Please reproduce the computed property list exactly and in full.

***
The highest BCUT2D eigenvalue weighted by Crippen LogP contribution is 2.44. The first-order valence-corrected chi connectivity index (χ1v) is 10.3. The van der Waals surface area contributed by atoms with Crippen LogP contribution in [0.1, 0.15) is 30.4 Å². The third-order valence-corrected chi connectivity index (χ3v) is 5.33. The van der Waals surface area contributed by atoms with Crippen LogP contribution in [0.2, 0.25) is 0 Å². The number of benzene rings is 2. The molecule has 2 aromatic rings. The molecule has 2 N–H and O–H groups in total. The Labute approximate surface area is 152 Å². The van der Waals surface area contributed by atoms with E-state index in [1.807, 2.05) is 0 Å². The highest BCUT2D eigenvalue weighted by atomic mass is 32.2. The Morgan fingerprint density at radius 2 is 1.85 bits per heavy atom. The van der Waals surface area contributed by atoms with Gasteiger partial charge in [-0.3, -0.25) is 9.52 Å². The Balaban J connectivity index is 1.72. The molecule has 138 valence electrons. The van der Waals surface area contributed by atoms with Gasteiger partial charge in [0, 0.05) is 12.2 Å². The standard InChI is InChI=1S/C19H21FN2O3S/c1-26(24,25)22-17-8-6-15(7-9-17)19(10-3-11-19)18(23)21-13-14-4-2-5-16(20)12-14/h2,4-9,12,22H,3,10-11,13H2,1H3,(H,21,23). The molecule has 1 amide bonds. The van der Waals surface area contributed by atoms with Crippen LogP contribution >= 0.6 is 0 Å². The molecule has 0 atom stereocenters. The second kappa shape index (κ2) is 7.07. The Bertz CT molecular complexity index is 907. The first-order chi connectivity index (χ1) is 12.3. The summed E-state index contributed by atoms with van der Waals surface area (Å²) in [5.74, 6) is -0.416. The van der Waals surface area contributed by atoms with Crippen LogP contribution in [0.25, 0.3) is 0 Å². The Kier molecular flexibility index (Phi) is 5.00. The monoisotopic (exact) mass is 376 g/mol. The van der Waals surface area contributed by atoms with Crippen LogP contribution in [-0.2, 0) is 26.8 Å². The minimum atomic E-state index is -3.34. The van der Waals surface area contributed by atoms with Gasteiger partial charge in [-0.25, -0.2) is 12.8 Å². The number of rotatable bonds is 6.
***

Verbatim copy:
The highest BCUT2D eigenvalue weighted by Crippen LogP contribution is 2.44. The first-order valence-corrected chi connectivity index (χ1v) is 10.3. The van der Waals surface area contributed by atoms with Crippen LogP contribution in [0.1, 0.15) is 30.4 Å². The third-order valence-corrected chi connectivity index (χ3v) is 5.33. The van der Waals surface area contributed by atoms with Crippen LogP contribution in [0.2, 0.25) is 0 Å². The number of benzene rings is 2. The molecule has 2 aromatic rings. The molecule has 2 N–H and O–H groups in total. The Labute approximate surface area is 152 Å². The van der Waals surface area contributed by atoms with E-state index in [1.807, 2.05) is 0 Å². The highest BCUT2D eigenvalue weighted by atomic mass is 32.2. The Morgan fingerprint density at radius 2 is 1.85 bits per heavy atom. The van der Waals surface area contributed by atoms with Gasteiger partial charge in [-0.3, -0.25) is 9.52 Å². The Balaban J connectivity index is 1.72. The molecule has 138 valence electrons. The van der Waals surface area contributed by atoms with Gasteiger partial charge in [0, 0.05) is 12.2 Å². The standard InChI is InChI=1S/C19H21FN2O3S/c1-26(24,25)22-17-8-6-15(7-9-17)19(10-3-11-19)18(23)21-13-14-4-2-5-16(20)12-14/h2,4-9,12,22H,3,10-11,13H2,1H3,(H,21,23). The molecule has 1 amide bonds. The van der Waals surface area contributed by atoms with Crippen LogP contribution >= 0.6 is 0 Å². The molecule has 0 atom stereocenters. The second kappa shape index (κ2) is 7.07. The Bertz CT molecular complexity index is 907. The first-order chi connectivity index (χ1) is 12.3. The summed E-state index contributed by atoms with van der Waals surface area (Å²) in [5.74, 6) is -0.416. The van der Waals surface area contributed by atoms with Crippen LogP contribution in [0.25, 0.3) is 0 Å². The Kier molecular flexibility index (Phi) is 5.00. The monoisotopic (exact) mass is 376 g/mol. The van der Waals surface area contributed by atoms with Crippen LogP contribution in [-0.2, 0) is 26.8 Å². The minimum atomic E-state index is -3.34. The van der Waals surface area contributed by atoms with Gasteiger partial charge in [-0.25, -0.2) is 12.8 Å². The number of rotatable bonds is 6.